- (Cijectfulnegg. — Horace.
THE Mind that is cheerful in its present state, will be averse to all solicitude as to the future, and will meet the bitter occur
rences of Life with a placid Smile.
(ojectfulnegg. — Pliny. S in our lives so also in our studies, it is most becoming and most wise, so to temper Gravity with Cheerfulness, that the former may not imbue our minds with Melancholy, nor the latter degenerate into Licentiousness.
(stijectfulnegg. — Massinger.
Chiting. — Shakspeare.
. Qsìje (stipist. — Byron.
Qsìje (sti)ist.— Byron. SWEET be thy cradled slumbers! O'er the sea, And from the mountains where I now respire, Fain would I waft such blessing upon thee, As, with a sigh, I deem thou might'st have been to me !
Qsìje (li)ist. — Campbell.
Qsìje (offilt. — Rogers. THE hour arrives, the moment wish'd and fear'd; The Child is born, by many a pang endear'd. And now the Mother's ear has caught his cry; Oh grant the Cherub to her asking eye | He comes . . . . she clasps him. To her bosom press'd, He drinks the balm of life, and drops to rest.
(Tije (Tijisu. — Rogers. THEN, gathering round his bed, they climb to share His kisses, and with gentle violence there, Break in upon a dream not half so fair.
(Tije (stilist. — Byron. TQ aid thy Mind's Developments—to watch Thy Dawn of little Joys, to sit and see Almost thy very Growth, to view thee catch Knowledge of objects, wonders yet to thee! To hold thee lightly on a gentle knee, And print on thy soft cheek a Parent's kiss;– This, it should seem, was not reserved for me ! Yet this was in my nature:—as it is, I know not what is there, yet something like to this.
Chilbi)00t. - Bishop Erle.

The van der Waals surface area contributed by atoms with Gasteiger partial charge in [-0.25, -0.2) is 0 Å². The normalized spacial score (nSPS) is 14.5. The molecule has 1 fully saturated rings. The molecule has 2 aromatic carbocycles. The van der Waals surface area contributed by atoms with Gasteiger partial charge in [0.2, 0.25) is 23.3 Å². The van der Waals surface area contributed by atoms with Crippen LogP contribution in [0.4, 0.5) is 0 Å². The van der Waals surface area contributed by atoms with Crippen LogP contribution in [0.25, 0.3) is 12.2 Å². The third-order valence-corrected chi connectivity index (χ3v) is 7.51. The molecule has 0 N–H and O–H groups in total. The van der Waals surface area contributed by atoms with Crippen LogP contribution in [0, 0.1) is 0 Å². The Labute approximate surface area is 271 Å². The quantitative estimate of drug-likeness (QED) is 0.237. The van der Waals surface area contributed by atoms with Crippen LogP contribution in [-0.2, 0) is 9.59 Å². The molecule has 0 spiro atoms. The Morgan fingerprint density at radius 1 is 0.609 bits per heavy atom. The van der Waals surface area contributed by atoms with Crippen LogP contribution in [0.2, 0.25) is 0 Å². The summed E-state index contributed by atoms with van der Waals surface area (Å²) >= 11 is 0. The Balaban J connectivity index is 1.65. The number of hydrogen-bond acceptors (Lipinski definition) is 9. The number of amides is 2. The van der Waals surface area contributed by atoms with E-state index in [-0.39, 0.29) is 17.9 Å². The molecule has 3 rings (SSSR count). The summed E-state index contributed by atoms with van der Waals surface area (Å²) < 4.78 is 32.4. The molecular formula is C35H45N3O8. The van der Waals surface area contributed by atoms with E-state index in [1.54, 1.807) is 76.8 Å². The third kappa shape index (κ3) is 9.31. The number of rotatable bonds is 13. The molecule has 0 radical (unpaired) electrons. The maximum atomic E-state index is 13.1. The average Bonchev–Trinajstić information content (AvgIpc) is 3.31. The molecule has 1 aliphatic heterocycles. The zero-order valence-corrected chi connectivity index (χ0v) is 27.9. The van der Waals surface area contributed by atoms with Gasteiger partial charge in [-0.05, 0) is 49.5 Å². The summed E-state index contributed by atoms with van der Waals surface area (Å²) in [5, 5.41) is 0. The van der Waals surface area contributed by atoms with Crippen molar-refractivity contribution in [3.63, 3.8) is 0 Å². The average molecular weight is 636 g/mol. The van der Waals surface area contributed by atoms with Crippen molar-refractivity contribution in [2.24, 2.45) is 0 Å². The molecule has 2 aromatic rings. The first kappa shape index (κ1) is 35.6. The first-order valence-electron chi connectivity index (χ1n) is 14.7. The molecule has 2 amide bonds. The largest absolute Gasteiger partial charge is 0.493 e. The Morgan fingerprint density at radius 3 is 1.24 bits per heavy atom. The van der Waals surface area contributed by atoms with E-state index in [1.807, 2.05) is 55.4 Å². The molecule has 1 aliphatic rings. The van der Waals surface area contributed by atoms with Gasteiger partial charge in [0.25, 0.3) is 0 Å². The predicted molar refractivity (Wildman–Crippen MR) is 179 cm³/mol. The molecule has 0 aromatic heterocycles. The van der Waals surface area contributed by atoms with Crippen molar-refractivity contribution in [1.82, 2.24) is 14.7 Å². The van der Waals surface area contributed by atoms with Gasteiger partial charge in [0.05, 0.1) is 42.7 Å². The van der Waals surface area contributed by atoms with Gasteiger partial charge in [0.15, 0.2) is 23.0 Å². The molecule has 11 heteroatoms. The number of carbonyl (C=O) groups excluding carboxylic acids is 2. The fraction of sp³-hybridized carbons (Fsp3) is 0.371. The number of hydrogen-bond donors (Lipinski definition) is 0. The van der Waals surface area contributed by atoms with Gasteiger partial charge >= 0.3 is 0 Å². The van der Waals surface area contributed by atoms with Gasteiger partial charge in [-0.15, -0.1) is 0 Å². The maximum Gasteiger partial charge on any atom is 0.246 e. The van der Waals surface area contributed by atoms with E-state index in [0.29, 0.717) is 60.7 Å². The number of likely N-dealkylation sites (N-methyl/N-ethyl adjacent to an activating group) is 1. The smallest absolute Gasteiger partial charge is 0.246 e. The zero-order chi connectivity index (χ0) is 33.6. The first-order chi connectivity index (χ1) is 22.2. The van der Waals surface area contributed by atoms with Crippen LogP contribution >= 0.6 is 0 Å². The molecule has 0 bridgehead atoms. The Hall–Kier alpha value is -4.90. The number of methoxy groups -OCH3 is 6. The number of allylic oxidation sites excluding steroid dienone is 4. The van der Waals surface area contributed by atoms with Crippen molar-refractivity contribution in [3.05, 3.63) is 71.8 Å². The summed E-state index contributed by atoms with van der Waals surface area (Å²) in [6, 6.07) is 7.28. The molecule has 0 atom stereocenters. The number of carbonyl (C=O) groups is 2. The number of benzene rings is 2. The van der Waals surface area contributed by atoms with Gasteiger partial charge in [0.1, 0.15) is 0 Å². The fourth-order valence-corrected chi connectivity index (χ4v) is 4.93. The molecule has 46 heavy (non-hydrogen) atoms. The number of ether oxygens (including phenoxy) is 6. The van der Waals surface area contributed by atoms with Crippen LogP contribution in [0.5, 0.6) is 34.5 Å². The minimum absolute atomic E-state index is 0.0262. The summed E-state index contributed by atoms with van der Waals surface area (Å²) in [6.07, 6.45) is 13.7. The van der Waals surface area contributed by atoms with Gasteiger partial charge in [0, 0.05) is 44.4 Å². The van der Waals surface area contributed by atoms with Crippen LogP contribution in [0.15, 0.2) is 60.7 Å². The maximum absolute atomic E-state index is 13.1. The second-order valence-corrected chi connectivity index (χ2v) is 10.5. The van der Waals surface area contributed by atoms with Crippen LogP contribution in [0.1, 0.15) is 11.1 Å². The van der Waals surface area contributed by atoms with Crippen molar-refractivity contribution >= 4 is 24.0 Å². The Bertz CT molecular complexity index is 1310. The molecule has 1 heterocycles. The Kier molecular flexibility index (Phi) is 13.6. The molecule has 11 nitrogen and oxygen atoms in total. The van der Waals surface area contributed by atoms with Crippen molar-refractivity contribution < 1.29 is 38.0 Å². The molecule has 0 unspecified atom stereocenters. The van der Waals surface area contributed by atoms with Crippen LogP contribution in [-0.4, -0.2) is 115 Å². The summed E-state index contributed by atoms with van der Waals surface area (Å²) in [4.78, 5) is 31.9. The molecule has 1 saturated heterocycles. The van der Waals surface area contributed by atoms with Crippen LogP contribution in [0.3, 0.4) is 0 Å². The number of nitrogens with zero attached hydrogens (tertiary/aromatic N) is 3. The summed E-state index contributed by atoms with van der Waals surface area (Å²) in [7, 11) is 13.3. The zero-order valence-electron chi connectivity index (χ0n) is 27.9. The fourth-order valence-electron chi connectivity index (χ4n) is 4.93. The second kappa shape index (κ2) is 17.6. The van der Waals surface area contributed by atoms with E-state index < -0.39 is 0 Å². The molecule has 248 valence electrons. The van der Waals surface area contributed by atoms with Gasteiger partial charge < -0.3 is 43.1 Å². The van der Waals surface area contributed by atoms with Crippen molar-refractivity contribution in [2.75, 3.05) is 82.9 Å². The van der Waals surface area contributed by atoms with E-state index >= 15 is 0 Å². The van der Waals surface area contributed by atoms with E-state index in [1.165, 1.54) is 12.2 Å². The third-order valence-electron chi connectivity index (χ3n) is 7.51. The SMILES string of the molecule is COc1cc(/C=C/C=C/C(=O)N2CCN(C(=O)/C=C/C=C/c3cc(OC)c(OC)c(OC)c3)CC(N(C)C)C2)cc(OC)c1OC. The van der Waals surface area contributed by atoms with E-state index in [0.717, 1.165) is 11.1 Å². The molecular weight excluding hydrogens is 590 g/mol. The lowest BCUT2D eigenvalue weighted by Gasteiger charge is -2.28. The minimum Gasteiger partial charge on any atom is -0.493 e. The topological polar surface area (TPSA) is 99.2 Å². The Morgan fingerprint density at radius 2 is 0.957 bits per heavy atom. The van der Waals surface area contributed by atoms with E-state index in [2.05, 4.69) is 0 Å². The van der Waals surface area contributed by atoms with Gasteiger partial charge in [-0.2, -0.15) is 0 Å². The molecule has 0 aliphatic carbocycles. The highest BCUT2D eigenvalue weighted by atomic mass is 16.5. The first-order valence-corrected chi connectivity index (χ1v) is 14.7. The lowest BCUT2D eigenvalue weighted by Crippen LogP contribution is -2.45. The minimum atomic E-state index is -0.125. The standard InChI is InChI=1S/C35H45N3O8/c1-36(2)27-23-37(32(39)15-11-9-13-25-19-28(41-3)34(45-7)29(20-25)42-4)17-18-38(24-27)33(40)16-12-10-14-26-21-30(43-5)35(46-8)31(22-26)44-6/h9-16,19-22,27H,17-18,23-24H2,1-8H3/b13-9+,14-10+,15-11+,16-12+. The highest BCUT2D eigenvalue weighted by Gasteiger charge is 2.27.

CHILD is man in a small letter, yet the best copy of Adam, before he tasted of Eve or the apple; and he is happy whose small practice in the world can only write his character. His soul is yet a white paper unscribbled with observations of the world, wherewith, at length, it becomes a blurred note-book. He is purely happy, because he knows no evil, nor hath made means by sin to be acquainted with misery. He arrives not at the mischief of being wise, nor endures evils to come, by foreseeing them. He kisses and loves all, and, when the smart of the rod is past, smiles on his beater. The elder he grows, he is a stair lower from God. He is the Christian's example, and the old man’s relapse; the one imitates his pureness, and the other falls into his simplicity. Could he put off his body with his little coat, he had got eternity without a burden, and exchanged but one heaven for another.
(stijilutent. — Byron.
Children. — Byron.
Chilütem. — Thomson.
(offilistem. – Greville. HARDLY know so melancholy a reflection, as that Parents are necessarily the sole directors of the management of Children; whether they have, or have not, judgment, penetration, or taste, to perform the task.
WHAT gift has Providence bestowed on Man, that is so dear to him as his Children 7